3. But the biggest reason coverage has changed is because a burning, sinking Carnival Cruise ship is more interesting than one that is slowly sailing into to port as expected. That’s true in any election, but it’s more so with this year’s. Trump has a self-destructive tendency to lose perspective, lash out at anyone and anything, and just generally lose control whenever there’s a bump in the road — and the more bumps he creates by this behavior, the more of a train wreck he becomes.

    Jon Ronson’s theory in So You’ve Been Publicly Shamed is that, for good or bad, the public tends to forgive (and sometimes even root for) a person it’s trying to shame if that person seems unfazed by said shaming. When they smell blood, however, they feel a need to push and punish harder. That certainly seems true of the way the public (and the TV and radio press) reacted the smug, smirking primary Donald Trump vs. the yelling, defensive, lashing-out general election Donald Trump.

    • trumwill says:

      The more I’ve thought about it, the more of this really does fall on TV. Zucker right now is saying “Gosh, maybe we shouldn’t have shown uninterrupted rallies during his rise. Oh, well, our bad. Great ratings, though!”

      And… that seems like one of the impetuses for change. Drifting away from ratings and towards “This stuff matters.”

      One other thing that I think bears emphasis. While you are right “This was all known before” I think a lot of people are seriously underestimating why this was such a bombshell. It’s not just that it was an offramp. Even if they were looking for an offramp, I don’t think (for instance) the Ivana thing would have been it even though it deals with the same subject-matter.

      The tape was huge because it was a tape. That alone changed things, by grabbing the attention of people that are not us and don’t read about this stuff day in and day out. Further, it provided something that the networks couldn’t really ignore (and would not have ignored during the primary season). I mention penetration, and that it was a video helped it penetrate. A lot. The tape, if not the revelations therein, does to my mind constitute an October Surprise.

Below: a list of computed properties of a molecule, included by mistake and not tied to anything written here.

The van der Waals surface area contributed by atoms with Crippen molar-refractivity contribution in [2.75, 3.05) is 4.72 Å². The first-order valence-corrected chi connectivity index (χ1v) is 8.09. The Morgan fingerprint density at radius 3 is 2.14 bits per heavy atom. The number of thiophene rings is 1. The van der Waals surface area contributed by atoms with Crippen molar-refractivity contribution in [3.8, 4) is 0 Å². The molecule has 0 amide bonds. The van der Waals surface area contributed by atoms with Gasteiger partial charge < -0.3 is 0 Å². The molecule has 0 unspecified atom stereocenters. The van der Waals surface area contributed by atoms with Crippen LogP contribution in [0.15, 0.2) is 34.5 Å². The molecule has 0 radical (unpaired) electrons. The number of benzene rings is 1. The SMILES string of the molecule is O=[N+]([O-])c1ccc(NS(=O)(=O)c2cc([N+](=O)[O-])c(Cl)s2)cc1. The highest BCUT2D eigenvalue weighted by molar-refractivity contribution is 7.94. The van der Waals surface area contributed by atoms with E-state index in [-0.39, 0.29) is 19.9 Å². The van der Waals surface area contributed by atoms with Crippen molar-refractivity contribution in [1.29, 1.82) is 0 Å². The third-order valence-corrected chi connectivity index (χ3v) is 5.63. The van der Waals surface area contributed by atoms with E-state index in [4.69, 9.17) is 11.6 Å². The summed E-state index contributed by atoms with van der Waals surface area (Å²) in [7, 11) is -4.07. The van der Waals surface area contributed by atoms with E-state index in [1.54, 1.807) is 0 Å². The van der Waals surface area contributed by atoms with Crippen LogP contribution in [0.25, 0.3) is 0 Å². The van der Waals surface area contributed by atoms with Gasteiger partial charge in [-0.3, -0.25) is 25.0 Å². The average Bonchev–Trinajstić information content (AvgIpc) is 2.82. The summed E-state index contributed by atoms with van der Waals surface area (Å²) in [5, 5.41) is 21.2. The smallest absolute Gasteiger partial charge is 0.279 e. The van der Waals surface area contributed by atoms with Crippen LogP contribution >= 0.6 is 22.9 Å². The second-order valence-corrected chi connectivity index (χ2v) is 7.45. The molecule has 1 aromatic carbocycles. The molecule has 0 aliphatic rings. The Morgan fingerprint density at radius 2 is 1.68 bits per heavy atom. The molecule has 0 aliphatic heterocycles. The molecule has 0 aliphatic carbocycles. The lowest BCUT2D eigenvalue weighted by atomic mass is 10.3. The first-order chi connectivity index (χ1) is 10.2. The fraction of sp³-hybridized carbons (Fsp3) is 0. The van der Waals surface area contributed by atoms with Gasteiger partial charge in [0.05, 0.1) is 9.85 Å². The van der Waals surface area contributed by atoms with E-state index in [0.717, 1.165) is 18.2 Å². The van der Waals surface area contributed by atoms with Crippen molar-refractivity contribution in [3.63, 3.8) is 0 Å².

So, too, would a tape of Trump going on a racist rant, even though most of us suspect that he has.

  3. Jaybird says:

    Two things that Ken Bone teaches us:

    1) The second, and I mean the *SECOND*, that the media gets a piece of information that they think is juicy enough to get a click, the media will publish it. The argument that the media has enough restraint to hold something, *ANYTHING*, back longer than a couple of days is a crock.

    2) The media doesn’t like doing research if it’s tougher than, say, reading someone else’s Reddit history.

  4. greginak says:

    What i said OT was that there is at least one verified, because the peeps involved have talked about it, October Surprise going on. It’s the current stolen emails being released from various D figures to embarrass clinton. It started at the D convention with other stolen emails. Assanage said he wants clinton to lose and the feds believes the russians are behind the various hacks. So that’s one October thing a majig. People seem remarkable calm about. It helps, or hurts depending on your viewpoint, that the emails are mostly as exciting dry white toast. But there have been plenty of dirty tricks without even looking at His Trumpness.

    • trumwill says:

      As I say to Tod above, I think the tape does actually qualify as an October Surprise. So too do the WikiLeaks, though that was announced ahead of time. There’s not much mystery there. Assange said ahead of time that there was more and that they would release it for maximum effect. Which makes it a halfway surprise. The existence was telegraphed, but the specific content wasn’t.